Kaija Saariaho received the Léonie Sonning Music Prize of DKK 600,000 at a concert held on 5 May in DR Koncerthuset. The prize was presented by Bertel Krarup, principal of The Royal Danish Academy of Music.
The concert, also attended by Prince Henrik, was transmitted live on DR K and P2 Koncerten. It was also streamed live to Finland on the Internet.
|Kaija Saariaho||Laterna Magica (2008) for orchestra (text: Ingmar Bergman)|
|Kaija Saariaho||Adriana Songs (2006) for mezzo-soprano and orchestra (libretto: Amin Maalouf)|
|Igor Stravinsky||The Firebird (1910)|
Lilli Paasikivi, mezzo-soprano
The Danish National Symphony Orchestra
John Storgårds, conductor
The 2011 Léonie Sonning Music Prize of DKK 600,000 is awarded to Kaija Saariaho for having created for over 25 years works of eminent originality, great beauty and intense communicative force. With the artistic exploration of sound and timbre as her point of departure, Kaija Saariaho has over the years developed a profoundly personal musical language that is both colourful and expressive and yet also transparent and elegant. From the mid 1990s, she has to an increasing extent inscribed herself in the great European tradition, to which she has given new life and made a crucial contribution to leading it into the 21st century.
In connection with the prize-giving concert a number of other concerts were arranged:
Takkelloftet, Copenhagen Opera House, 1 May at 4pm – Saariaho and other Gardens
|Kaija Saariaho||Lonh. For soprano and electronics (1996)|
|NoaNoa. For flute and electronics (1992)|
|Six Japanese Gardens. For percussion and electronics (1995)|
Randi Pontoppidan, song and electronics
Jennifer Dill, flute
Linda Edsjö, percussion
Kulturværftet, Elsinore, 3 May at 8pm, and Den Sorte Diamant, 4 May at 8pm. Portrait concert of Kaija Saariaho
|Kaija Saariaho||Laconisme de l’aile|
|Die Aussicht (1996)|
|Miranda’s Lament (1997)|
|Je sens un deuxième cœur (2003)|
Camilla Hoitenga, flute
Signe Asmussen, soprano
Kaija Saariaho, sound management
Athelas Sinfonietta Copenhagen
Pierre-André Valade, conductor
The Royal Danish Academy of Music, 6 May at 7.30pm
|Kaija Saariaho||Amers. Cello Concert no. 1|
|Per Nørgård||Helle Nacht. Violin Concerto no. 1|
|Kaija Saariaho||New Gates. For flute, harp and cello|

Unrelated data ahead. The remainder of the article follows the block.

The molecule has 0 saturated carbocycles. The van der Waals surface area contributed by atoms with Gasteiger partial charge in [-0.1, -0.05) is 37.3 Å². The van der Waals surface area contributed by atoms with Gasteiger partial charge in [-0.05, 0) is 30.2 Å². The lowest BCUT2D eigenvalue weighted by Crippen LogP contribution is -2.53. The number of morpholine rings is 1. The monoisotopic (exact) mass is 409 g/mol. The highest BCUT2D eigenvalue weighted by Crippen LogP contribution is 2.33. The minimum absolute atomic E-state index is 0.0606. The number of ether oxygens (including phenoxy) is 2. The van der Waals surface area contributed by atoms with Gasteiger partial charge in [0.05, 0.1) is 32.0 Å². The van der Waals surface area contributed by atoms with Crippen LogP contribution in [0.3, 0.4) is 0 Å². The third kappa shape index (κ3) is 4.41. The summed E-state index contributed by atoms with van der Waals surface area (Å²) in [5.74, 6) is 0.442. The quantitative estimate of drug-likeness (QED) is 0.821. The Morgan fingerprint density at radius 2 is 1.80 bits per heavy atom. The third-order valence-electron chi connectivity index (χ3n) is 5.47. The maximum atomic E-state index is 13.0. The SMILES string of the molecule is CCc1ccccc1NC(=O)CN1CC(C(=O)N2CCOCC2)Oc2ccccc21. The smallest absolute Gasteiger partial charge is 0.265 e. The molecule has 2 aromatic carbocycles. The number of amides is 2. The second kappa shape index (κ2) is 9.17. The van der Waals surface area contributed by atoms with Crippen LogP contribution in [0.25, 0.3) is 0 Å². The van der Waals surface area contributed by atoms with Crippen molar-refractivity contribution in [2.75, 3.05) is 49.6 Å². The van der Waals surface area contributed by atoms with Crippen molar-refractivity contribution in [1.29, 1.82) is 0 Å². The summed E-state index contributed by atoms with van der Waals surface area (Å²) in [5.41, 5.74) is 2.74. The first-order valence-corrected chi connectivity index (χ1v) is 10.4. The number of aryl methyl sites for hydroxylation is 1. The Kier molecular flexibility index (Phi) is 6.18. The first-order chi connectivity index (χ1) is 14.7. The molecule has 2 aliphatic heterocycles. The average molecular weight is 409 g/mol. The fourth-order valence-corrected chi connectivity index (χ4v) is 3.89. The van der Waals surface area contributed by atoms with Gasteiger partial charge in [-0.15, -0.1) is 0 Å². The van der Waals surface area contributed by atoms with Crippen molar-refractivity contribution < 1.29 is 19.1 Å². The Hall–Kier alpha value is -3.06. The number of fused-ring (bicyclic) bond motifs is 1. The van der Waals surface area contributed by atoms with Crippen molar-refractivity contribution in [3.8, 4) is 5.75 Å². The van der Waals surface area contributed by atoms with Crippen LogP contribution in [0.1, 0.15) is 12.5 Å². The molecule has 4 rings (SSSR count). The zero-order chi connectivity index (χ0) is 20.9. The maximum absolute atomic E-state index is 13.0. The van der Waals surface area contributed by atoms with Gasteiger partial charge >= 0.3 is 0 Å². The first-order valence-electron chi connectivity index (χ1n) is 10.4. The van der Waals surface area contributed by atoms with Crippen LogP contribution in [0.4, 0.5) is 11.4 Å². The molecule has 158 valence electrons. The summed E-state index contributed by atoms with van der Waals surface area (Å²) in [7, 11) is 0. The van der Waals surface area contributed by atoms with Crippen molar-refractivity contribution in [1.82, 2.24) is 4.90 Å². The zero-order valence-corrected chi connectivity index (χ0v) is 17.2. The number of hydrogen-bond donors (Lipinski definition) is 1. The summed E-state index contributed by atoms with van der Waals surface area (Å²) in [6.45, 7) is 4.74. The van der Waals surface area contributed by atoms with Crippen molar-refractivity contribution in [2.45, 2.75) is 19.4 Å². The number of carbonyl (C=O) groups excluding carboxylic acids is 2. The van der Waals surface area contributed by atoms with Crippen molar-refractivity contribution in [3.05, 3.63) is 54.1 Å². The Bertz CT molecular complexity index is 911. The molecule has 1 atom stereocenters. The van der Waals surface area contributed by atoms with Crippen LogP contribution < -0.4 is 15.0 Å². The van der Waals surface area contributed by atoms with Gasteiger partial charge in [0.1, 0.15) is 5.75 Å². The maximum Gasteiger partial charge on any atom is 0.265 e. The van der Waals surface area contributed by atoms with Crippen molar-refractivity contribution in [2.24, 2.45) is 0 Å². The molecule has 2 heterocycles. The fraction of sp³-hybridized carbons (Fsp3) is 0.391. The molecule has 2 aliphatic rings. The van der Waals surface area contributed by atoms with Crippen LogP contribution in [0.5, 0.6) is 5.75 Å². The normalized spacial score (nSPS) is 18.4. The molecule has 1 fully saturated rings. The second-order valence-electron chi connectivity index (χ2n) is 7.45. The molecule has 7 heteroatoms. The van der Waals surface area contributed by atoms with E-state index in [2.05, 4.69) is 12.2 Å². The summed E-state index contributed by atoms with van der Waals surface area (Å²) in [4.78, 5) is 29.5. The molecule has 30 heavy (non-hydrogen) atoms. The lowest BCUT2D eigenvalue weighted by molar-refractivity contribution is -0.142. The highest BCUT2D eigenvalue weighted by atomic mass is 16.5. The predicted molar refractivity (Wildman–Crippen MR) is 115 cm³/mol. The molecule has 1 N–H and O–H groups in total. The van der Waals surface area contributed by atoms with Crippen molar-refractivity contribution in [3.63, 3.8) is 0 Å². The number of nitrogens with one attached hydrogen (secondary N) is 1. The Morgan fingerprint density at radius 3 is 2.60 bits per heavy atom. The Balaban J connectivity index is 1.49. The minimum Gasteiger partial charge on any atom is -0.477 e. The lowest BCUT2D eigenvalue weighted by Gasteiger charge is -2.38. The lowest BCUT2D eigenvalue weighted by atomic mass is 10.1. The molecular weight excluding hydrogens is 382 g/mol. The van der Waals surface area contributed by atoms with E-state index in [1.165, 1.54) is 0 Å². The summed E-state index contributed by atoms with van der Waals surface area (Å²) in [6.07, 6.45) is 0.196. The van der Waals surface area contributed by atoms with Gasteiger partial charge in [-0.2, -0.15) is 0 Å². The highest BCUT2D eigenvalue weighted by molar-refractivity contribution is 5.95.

|Per Nørgård||Momentum. Cello Concerto no. 2 (first performance in Denmark)|
Peter Herresthal, violin
Jakob Kullberg, cello
Ensemble Ernst, Norway
Thomas Rimuhl, conductor
wrote, among other things:
"Laterna magica derives from Ingmar Bergman’s memoir, written for and first performed by the Berlin Philharmonic and Simon Rattle. Saariaho has tried to give musical expression to the distinctive rhythmic playing in the projection of slides through this ‘magic lantern’, and her fascination with the flickering light is obvious, because she has worked so much in-depth on exploring the sound spectra of notes in her music. It was very much an intoxicating performance, where enchanted landscapes succeeded each other, blends of resonating surfaces and sharply rhythmical characters, light in all its facets: gentle, direct, hazy, incidental, overwhelming, etc."
(Valdemar Lønsted, Information)
"The drama began as inescapable, existential confrontations with music as states of refined decline, with Lilli Paasikivi’s lone singing voice winding its way up and down and around the words like a carpet of melancholy. And it ended with a thought-provoking rejection of revenge: ‘This man deserved to die, but you, my son, do not deserve to kill.’ Sounds cast in one piece and relevant content in a world of terror and war as music that stuck in both diaphragm and cerebral cortex. And despite its ephemeral nature has not left either location as yet."
(Henrik Friis, Politiken)
"They can be something reserved about her as a person. Her speech of thanks, for example, about high tides in the seas and low tides in the artistic coffers was a bit on the dry side. Her music is just as reserved. When the army of musicians has to whisper adjectives about light, for example, it becomes the most powerful moment of the evening. Whispering as a climax! Kaija became world-famous for her work with computers and musicians on the same stage. Ultimately, with the distortion of the sounds of reality.
But her flair for the original colours of the orchestra has at least just as gripping an effect. Half a concert with her is really a woven fabric – as the music of her compatriot Sibelius can also be. It hangs together like a dream between the full-strength orchestra on stage and the very quiet audience out there in the dark."
(Søren Schauser, Berlingske Tidende)